International Journal of Computer Vision

, Volume 26, Issue 1, pp 41–61 | Cite as

Chirality

  • Richard I. Hartley
Article

Abstract

It is known that a set of points in three-dimensions is determined up to projectivity from two views with uncalibrated cameras. It is shown in this paper that this result may be improved by distinguishing between points in front of and behind the camera. Any point that lies in an image must lie in front of the camera producing that image. Using this idea, it is shown that the scene is determined from two views up to a more restricted class of mappings known as quasi-affine transformations, which are precisely those projectivities that preserve the convex hull of an object of interest. An invariant of quasi-affine transformation known as the chiral sequence of a set of points is defined and it is shown how the chiral sequence may be computed using two uncalibrated views. As demonstrated theoretically and by experiment the chiral sequence may distinguish between sets of points that are projectively equivalent. These results lead to necessary and sufficient conditions for a set of corresponding pixels in two images to be realizable as the images of a set of points in three dimensions.Using similar methods, a necessary and sufficient condition is given for the orientation of a set of points to be determined by two views. If the perspective centres are not separated from the point set by a plane, then the orientation of the set of points is determined from two views.

chirality projective invariant quasi-affine reconstruction projective reconstruction oriented projective geometry 

Preview

Unable to display preview. Download preview PDF.

Unable to display preview. Download preview PDF.

References

  1. Faugeras, O.D. 1992. What can be seen in three dimensions with an uncalibrated stereo rig? Computer Vision-ECCV' 92, LNCS-Series Vol. 588,Springer-Verlag, pp. 563-578.Google Scholar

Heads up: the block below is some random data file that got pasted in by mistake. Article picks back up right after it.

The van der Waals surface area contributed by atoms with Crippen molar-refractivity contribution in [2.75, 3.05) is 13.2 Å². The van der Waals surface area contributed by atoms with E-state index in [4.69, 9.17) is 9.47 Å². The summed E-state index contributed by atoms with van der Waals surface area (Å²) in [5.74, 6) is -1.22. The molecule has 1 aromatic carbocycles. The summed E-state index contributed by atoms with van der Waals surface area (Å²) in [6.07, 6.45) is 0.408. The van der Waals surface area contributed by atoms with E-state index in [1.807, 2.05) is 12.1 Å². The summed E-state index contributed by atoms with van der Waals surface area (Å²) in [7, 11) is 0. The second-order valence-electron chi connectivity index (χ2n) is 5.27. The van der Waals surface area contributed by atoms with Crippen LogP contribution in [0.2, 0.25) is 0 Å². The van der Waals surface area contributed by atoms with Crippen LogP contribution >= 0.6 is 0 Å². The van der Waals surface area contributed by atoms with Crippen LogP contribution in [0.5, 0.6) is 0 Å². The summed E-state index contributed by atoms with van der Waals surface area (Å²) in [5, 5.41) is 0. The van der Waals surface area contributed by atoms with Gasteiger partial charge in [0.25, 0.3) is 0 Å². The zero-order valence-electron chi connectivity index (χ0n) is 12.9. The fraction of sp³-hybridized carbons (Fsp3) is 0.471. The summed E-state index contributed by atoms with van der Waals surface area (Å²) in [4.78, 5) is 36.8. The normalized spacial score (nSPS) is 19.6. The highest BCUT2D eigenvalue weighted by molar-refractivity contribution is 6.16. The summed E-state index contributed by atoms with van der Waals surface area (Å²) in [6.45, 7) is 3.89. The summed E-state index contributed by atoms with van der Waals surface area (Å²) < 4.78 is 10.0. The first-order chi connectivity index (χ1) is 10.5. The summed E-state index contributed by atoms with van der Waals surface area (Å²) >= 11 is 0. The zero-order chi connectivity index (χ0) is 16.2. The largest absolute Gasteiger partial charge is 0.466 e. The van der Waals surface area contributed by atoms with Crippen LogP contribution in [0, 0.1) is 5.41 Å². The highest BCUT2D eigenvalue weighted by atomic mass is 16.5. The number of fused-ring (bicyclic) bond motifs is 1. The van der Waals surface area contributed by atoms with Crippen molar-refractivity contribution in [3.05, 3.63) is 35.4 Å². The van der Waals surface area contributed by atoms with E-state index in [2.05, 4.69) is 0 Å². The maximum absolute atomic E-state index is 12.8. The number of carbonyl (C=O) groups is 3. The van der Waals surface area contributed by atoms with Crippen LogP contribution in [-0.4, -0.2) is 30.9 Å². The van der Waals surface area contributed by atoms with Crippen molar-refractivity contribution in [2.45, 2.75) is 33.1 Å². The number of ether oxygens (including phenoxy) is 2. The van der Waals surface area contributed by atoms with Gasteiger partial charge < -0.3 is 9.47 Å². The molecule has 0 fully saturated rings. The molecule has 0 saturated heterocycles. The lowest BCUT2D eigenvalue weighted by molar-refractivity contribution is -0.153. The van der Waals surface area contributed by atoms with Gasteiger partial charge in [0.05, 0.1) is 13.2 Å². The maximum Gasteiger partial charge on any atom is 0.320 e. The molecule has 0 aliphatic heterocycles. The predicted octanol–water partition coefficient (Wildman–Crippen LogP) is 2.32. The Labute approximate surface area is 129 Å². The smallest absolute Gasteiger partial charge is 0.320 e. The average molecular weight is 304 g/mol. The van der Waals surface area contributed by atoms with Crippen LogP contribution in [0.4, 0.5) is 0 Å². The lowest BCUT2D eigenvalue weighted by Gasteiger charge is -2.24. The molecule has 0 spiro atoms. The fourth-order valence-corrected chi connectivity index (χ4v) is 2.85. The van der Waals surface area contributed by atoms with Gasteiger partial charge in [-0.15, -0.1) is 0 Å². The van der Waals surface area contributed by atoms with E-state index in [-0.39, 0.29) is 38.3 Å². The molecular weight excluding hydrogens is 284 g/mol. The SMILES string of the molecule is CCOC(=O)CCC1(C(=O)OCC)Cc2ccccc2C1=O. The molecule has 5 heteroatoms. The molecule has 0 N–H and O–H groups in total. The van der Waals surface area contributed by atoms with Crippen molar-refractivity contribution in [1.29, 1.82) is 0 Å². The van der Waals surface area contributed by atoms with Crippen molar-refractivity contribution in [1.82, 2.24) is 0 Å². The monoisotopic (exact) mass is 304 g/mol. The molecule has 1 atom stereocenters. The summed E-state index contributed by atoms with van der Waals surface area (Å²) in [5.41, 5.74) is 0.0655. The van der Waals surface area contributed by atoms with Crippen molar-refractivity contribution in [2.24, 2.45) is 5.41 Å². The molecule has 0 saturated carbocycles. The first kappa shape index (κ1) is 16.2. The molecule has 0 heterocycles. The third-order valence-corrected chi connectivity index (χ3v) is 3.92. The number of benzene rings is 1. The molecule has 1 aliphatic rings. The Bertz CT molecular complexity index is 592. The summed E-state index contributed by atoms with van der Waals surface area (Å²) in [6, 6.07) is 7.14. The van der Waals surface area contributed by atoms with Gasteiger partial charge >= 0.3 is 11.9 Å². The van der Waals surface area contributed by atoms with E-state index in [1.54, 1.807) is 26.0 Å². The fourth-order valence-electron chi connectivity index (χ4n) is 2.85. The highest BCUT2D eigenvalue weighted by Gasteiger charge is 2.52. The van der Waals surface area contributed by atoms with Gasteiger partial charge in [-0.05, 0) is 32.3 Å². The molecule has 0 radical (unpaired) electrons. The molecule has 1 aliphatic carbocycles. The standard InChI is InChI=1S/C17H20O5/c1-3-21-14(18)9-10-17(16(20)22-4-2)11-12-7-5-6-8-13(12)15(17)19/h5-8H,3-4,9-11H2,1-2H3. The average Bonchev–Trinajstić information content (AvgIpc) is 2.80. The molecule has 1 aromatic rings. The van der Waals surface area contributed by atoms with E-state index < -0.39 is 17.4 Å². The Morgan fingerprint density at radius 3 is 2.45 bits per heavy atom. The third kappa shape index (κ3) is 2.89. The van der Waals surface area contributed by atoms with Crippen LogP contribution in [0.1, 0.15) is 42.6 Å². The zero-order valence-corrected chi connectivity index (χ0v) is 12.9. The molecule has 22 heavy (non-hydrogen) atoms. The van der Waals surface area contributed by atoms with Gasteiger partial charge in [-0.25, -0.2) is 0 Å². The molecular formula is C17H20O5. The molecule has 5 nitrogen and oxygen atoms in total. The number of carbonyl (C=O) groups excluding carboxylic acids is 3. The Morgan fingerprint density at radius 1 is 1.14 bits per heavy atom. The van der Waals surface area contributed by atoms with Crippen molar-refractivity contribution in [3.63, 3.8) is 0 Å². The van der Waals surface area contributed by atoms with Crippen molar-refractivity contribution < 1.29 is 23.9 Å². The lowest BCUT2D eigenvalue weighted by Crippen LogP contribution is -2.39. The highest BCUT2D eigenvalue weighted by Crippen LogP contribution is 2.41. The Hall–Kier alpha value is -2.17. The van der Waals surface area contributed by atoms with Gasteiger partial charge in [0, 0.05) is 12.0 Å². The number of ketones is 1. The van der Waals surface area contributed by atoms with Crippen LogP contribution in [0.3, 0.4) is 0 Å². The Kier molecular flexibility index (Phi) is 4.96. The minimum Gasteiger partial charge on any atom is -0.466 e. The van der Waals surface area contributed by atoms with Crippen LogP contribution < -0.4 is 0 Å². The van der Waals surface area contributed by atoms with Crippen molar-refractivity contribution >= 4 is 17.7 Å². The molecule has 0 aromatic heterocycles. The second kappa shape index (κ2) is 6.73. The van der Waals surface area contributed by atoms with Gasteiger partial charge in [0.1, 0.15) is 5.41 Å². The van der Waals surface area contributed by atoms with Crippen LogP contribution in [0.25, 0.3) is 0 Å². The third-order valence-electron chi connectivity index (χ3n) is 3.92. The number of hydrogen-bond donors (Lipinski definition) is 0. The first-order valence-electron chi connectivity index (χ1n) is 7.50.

2. Hartley, R. 1992. Invariants of points seen in multiple images. Unpublished report.Google Scholar
  3. Hartley, R.I. 1993a. Invariants of lines in space. In Proc. DARPA Image Understanding Workshop, pp. 737-744.Google Scholar
  4. Hartley, R.I. 1993b. Euclidean reconstruction from uncalibrated views. In Proc. of the Second Europe-US Workshop on Invariance, Ponta Delgada, Azores, pp. 187-202.Google Scholar
  5. Hartley, R.I. and Kawauchi, A. 1979. Polynomials of amphicheiral knots. Math. Ann., 243:63-70.Google Scholar
  6. Hartley, R., Gupta, R. and Chang, T. 1992. Stereo from uncalibrated cameras. In Proc. IEEE Conf. on Computer Vision and Pattern Recognition, pp. 761-764.Google Scholar
  7. Longuet-Higgins, H.C. 1981. A computer algorithm for reconstructing a scene from two projections. Nature, 293:133-135.Google Scholar
  8. Mohr, R., Veillon, F., and Quan, L. 1993. Relative 3D reconstruction using multiple uncalibrated images. In Proc. IEEE Conf. on Computer Vision and Pattern Recognition, pp. 543-548.Google Scholar
  9. Morin, L. 1993. Quelques Contributions des Invariants Projectifs À la Vision par Ordinateur. Ph.D. Thesis, Institut National Polytechnique de Grenoble.Google Scholar
  10. Morin, L., Brand, P., and Mohr, R., 1995. Indexing with projective invariants. In Proceedings of the Syntactical and Structural Pattern Recognition Workshop, Nahariya, Israel. World Scientific Pub.Google Scholar
  11. Press, W.H., Flannery, B.P., Teukolsky, S.A., and Vetterling, W.T. 1988. Numerical Recipes in C: The Art of Scientific Computing, CambridgeUniversity Press.Google Scholar
  12. Robert, L. and Faugeras, O.D. 1993. Relative 3D positioning and 3D convex hull computation from a weakly calibrated stereo pair. In Proc. International Conference on Computer Vision, pp. 540-544.Google Scholar
  13. Rothwell, C.A., Zisserman, A., Forsyth, D.A., and Mundy, J.L. 1992. Canonical frames for planar object recognition. In Computer Vision-ECCV' 92, LNCS-Series Vol. 588, Springer-Verlag, pp. 757-772.Google Scholar
  14. Sparr, G., 1992. Depth computations from polyhedral images. In Computer Vision-ECCV' 92, LNCS-Series Vol. 588, Springer-Verlag, pp. 378-386.Google Scholar
  15. Sutherland, I.E. 1980. Sketchpad: A man-machine graphical communications system. Technical Report 296, MIT Lincoln Laboratories, 1963. Also published by Garland Publishing Inc., New York.Google Scholar
  16. Wolfram, S. 1988. Mathematica: A System for Doing Mathematics by Computer. Addison-Wesley: Redwood City, California.Google Scholar

Copyright information

© Kluwer Academic Publishers 1998

Authors and Affiliations

  • Richard I. Hartley
    • 1
  1. 1.GE–Corporate Research and DevelopmentSchenectady

Personalised recommendations